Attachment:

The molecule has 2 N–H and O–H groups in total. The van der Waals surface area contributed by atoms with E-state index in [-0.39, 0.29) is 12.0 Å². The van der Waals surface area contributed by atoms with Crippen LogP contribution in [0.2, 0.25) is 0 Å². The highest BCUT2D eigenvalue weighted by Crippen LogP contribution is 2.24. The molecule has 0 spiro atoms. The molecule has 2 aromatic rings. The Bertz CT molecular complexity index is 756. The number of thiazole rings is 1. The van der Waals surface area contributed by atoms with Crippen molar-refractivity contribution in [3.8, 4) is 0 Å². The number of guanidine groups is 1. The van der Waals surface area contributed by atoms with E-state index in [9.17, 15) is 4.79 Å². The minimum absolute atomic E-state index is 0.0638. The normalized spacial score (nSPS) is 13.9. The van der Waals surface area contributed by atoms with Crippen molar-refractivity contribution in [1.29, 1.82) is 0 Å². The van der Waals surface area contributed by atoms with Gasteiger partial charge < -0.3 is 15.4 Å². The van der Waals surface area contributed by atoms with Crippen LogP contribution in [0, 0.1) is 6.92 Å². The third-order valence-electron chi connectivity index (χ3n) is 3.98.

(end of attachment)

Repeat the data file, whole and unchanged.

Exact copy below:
The molecule has 2 N–H and O–H groups in total. The van der Waals surface area contributed by atoms with E-state index in [-0.39, 0.29) is 12.0 Å². The van der Waals surface area contributed by atoms with Crippen LogP contribution in [0.2, 0.25) is 0 Å². The highest BCUT2D eigenvalue weighted by Crippen LogP contribution is 2.24. The molecule has 0 spiro atoms. The molecule has 2 aromatic rings. The Bertz CT molecular complexity index is 756. The number of thiazole rings is 1. The van der Waals surface area contributed by atoms with Crippen molar-refractivity contribution in [3.8, 4) is 0 Å². The number of guanidine groups is 1. The van der Waals surface area contributed by atoms with E-state index in [9.17, 15) is 4.79 Å². The minimum absolute atomic E-state index is 0.0638. The normalized spacial score (nSPS) is 13.9. The van der Waals surface area contributed by atoms with Crippen molar-refractivity contribution in [1.29, 1.82) is 0 Å². The van der Waals surface area contributed by atoms with Gasteiger partial charge < -0.3 is 15.4 Å². The van der Waals surface area contributed by atoms with Crippen LogP contribution in [0, 0.1) is 6.92 Å². The third-order valence-electron chi connectivity index (χ3n) is 3.98.